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Kirk Jenkins brings a wealth of experience to his appellate practice, which focuses on antitrust and constitutional law, as well as products liability, RICO, price fixing, information sharing among competitors and class certification. In addition to handling appeals, he also regularly works with trial teams to ensure that important issues are properly presented and preserved for appellate review.  Mr. Jenkins is a pioneer in the application of data analytics to appellate decision-making and writes two analytics blogs, the California Supreme Court Review and the Illinois Supreme Court Review, as well as regularly writing for various legal publications.

Tomorrow at 3:00 pm Eastern (noon California time), I will join a panel discussion of the principal differences between state appellate practices around the country.  The first in a series, this time we will be discussing Arizona, California and Nevada.

From the program description, with sign-up information:

There may be significant differences among appellate

We’ve been reviewing the data for the average length of majority opinions during the 1990s and comparing it for correlations to the unanimity rate.  In this post, we’re looking at the criminal docket. It turns out that the 1990s were a difficult time for this metric, given that the average length of majority opinions didn’t

A few posts ago, I noted that analytics research has demonstrated a correlation between the length of majority opinions and the rate of unanimous opinions – shorter opinions, more unanimity; longer opinions and less unanimity.  So what happened for civil cases between 1990 and 1999?

As we noted a few posts ago, majority opinions were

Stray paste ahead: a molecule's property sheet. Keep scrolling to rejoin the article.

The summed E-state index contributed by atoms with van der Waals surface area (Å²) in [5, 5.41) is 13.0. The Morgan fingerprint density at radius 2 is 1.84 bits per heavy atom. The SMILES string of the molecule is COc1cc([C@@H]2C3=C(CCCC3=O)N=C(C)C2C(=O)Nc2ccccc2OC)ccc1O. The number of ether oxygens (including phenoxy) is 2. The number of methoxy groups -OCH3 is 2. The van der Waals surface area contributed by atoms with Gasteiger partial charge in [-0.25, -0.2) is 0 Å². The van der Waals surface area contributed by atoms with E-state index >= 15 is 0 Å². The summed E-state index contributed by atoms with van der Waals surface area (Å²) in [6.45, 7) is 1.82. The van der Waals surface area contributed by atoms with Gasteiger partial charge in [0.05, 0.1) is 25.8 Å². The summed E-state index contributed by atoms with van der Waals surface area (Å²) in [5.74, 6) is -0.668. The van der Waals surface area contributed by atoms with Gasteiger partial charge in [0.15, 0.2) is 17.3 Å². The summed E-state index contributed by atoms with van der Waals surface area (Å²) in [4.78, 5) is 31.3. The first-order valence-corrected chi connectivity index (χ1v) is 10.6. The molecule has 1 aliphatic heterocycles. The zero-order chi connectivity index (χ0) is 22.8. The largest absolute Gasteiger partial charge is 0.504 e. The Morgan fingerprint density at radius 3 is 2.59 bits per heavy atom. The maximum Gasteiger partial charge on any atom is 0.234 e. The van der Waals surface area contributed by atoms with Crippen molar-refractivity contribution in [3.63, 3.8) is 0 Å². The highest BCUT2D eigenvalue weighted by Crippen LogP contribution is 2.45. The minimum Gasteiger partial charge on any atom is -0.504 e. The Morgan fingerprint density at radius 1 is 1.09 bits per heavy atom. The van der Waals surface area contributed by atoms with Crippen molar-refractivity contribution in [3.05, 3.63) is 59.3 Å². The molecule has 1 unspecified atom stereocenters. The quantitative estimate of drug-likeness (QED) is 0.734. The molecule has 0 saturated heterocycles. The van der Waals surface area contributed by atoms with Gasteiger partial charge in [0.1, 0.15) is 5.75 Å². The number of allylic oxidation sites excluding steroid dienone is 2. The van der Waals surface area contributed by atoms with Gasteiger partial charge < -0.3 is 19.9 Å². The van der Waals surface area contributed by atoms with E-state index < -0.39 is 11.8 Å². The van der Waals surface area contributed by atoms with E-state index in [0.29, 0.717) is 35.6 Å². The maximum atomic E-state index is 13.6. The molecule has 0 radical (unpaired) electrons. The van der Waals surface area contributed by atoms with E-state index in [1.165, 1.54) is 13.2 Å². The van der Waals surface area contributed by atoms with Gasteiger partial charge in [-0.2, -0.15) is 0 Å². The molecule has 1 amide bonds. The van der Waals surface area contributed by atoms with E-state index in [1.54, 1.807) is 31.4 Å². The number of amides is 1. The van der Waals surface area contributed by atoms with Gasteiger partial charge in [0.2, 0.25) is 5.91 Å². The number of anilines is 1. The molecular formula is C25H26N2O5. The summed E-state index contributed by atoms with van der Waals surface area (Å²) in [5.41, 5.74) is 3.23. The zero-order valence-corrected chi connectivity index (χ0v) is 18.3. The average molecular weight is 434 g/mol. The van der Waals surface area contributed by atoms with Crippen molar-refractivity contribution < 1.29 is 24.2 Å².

Today, we’re reviewing the Supreme Court’s criminal docket during the 1990s – were total caseloads declining and was the Court writing longer opinions?

For the decade, the Court decided 523 criminal cases.  The Court filed 17,588 pages of majority opinion, and average of 33.63 pages per case – half again longer than the average civil

The sharpest decline in original proceedings between 2011 and 2021 was in the Fourth District – 41.43%.  The Fifth District was second, declining 39.06%.  New filings in the Third District were down 38.43%.  New original proceedings are down in the First District by 31.52%.  New filings were down 26.03% in the Sixth District.  The smallest

This week, we’re wrapping up our review of the Court of Appeal’s dockets over the past twenty years, tracking the declines in the court’s docket.

The steepest decline across the eleven years occurred in the Third District, where new notices of appeal declined by 27.43%.  Next was the Sixth District, which declined by 24.37%.  Dockets

Today, we’re reviewing the data for new original proceedings – petitions for writ of mandate, mandamus and the like – between 2001 and 2010.  With the exception of the Fifth District, which saw a 24% increase in original proceedings, the remaining Courts of Appeal saw relatively flat numbers in original proceedings.

The First District began